nothing but a man, there is something about him that distinguishes him from every
other man. He is the picture of his mother, only he has not her smooth, round face.
HIS HAIR IS A LITTLE MORE GOLDEN THAN HERS, THOUGH IT IS AS
MUCH FROM SUNBURN AS ANYTHING ELSE. HE IS TALL, AND HIS
SHOULDERS ARE A LITTLE DROOPED; HIS VISAGE IS THIN AND OF A
SWARTHY COMPLEXION, THOUGH THIS IS FROM EXPOSURE. HIS EYES
ARE LARGE AND A SOFT BLUE, AND RATHER DULL AND HEAVY....' This
Jew [Nazarite] is convinced that he is the Messiah of the world. ...this was the same
person that was born of the virgin in Bethlehem some twenty-six years before..."
- The Archko Volume, translated by Drs. McIntosh and Twyman of the Antiquarian
Lodge, Genoa, Italy, from manuscripts in Constantinople and the records of the
Senatorial Docket taken from the Vatican of Rome (1896) 92-93
Josephus, the "Antiquities Of The Jews"
This is a quote from Josephus, from his historical first-century writings entitled,
"Antiquities Of The Jews," Book #18, Chapter 2, section 3.
"Now there was about this time Jesus, a wise man, if it be lawful to call him a man;
for he was a doer of wonderful works, a teacher of such men as receive the truth
with pleasure. He drew over to him both many of the Jews and many of the Gentiles.
He was [the] Christ. And when Pilate, at the suggestion of the principal men
amongst us, had condemned him to the cross, those that loved him at the first did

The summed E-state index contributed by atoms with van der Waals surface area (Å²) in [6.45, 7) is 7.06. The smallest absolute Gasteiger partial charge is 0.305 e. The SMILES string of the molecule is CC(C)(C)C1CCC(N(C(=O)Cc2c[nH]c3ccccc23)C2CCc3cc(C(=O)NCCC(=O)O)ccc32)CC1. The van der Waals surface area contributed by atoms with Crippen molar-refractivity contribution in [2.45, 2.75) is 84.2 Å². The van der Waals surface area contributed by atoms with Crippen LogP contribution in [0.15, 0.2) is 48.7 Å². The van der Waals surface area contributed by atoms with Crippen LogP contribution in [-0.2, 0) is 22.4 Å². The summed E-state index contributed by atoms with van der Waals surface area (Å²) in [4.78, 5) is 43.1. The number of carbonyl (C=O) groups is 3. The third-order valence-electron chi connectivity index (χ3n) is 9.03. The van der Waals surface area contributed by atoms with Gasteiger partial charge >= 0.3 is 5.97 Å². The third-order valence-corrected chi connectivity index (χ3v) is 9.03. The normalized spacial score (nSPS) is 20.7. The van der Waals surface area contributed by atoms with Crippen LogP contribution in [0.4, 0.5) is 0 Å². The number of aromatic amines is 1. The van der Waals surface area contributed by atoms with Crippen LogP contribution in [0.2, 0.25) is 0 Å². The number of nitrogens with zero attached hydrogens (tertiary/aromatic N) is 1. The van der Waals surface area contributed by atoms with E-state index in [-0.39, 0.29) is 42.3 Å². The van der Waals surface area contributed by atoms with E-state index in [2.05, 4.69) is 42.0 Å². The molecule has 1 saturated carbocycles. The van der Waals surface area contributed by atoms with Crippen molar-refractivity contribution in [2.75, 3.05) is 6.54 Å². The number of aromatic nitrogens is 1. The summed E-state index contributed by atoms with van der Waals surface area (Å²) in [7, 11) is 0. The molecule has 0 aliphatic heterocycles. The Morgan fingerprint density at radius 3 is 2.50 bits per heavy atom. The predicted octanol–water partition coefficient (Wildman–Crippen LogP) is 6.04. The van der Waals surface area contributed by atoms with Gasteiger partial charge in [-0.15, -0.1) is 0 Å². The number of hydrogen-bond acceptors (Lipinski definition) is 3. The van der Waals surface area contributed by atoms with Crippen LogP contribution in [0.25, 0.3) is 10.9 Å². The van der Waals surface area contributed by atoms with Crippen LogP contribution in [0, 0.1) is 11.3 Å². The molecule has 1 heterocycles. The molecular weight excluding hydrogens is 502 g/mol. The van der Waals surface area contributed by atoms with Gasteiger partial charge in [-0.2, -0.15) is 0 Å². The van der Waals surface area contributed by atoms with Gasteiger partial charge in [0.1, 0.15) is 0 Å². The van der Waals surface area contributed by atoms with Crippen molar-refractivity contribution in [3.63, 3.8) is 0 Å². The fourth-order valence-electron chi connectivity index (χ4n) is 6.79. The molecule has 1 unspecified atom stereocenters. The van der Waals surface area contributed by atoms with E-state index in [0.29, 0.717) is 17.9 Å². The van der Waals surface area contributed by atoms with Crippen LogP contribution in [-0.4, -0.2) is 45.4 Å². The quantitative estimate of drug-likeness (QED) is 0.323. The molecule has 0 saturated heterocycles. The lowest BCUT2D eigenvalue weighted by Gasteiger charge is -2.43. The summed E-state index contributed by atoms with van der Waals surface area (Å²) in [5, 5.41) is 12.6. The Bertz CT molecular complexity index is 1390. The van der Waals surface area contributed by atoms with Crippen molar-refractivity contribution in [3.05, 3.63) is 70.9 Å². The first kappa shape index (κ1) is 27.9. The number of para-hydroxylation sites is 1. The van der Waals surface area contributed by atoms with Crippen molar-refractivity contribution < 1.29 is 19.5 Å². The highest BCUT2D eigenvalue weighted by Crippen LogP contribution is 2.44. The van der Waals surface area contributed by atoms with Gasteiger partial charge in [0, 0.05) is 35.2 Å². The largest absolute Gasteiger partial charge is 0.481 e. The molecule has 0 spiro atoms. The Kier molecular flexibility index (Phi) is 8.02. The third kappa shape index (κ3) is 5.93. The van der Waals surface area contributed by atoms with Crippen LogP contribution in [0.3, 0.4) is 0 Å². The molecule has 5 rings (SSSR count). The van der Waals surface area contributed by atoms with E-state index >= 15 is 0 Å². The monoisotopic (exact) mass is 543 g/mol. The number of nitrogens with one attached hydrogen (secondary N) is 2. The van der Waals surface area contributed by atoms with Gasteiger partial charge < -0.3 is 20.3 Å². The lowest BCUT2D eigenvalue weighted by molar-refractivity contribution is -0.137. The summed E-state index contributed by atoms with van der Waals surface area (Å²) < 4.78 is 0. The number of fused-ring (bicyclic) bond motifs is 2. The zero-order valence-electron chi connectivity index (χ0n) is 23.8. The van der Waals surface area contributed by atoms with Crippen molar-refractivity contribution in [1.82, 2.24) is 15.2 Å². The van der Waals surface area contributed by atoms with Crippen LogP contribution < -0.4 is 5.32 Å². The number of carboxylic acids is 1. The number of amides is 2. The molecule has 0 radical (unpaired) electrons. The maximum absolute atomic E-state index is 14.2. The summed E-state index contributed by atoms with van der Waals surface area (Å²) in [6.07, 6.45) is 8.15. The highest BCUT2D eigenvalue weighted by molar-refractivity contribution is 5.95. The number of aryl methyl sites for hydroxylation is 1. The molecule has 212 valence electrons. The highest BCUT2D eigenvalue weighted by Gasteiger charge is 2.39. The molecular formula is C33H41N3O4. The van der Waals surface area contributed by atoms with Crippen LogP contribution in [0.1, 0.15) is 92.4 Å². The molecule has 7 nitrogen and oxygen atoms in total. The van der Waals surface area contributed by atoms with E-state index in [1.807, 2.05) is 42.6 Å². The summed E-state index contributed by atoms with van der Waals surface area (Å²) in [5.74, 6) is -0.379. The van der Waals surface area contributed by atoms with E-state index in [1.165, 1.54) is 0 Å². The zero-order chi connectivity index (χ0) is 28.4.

not forsake him; for he appeared to them alive again the third day, as the divine
prophets had foretold these and ten thousand other wonderful things concerning
him. AND THE TRIBE OF CHRISTIANS, SO NAMED FROM HIM, ARE NOT
EXTINCT AT THIS DAY."
Cornelius Tacitus, a Roman historian
Cornelius Tacitus was a Roman historian who lived circa 56-120 AD. He is believed to
have been born in France or Gaul into a provincial aristocratic family. He became a
senator, a consul, and eventually governor of Asia. Tacitus wrote at least four historic
treatises. Around 115 AD, he published Annals in which he explicitly states that Nero
prosecuted the Christians in order to draw attention away from himself for Rome's
devastating fire of 64 AD. In that context, he mentions Christus who was put to death
by Pontius Pilate.
Christus: Annals 15.44.2-8 "Nero fastened the guilt and inflicted the most exquisite
tortures on a class hated for their abominations, called Christians by the populace.
Christus, from whom the name had its origin, suffered the extreme penalty during
the reign of Tiberius at the hands of one of our procurators, Pontius Pilatus, and a
most mischievous superstition, thus checked for the moment, again broke out not
only in JUDAEA, THE FIRST SOURCE OF THE EVIL, BUT EVEN IN ROME..."
1. The Apocrypha and Pseudepigrapha.
Neither the New Testament nor the writings of the earlier post-Biblical Christian
authors have any statements regarding the personal appearance of Jesus, thus
contrasting sharply with the Apocrypha and the Pseudepigrapha and especially
with the works of the Gnostics. In the "Shepherd" of Hermas (ix. 6, 12) the lofty
stature of the Son of God is emphasized, and according to the Gospel of Peter he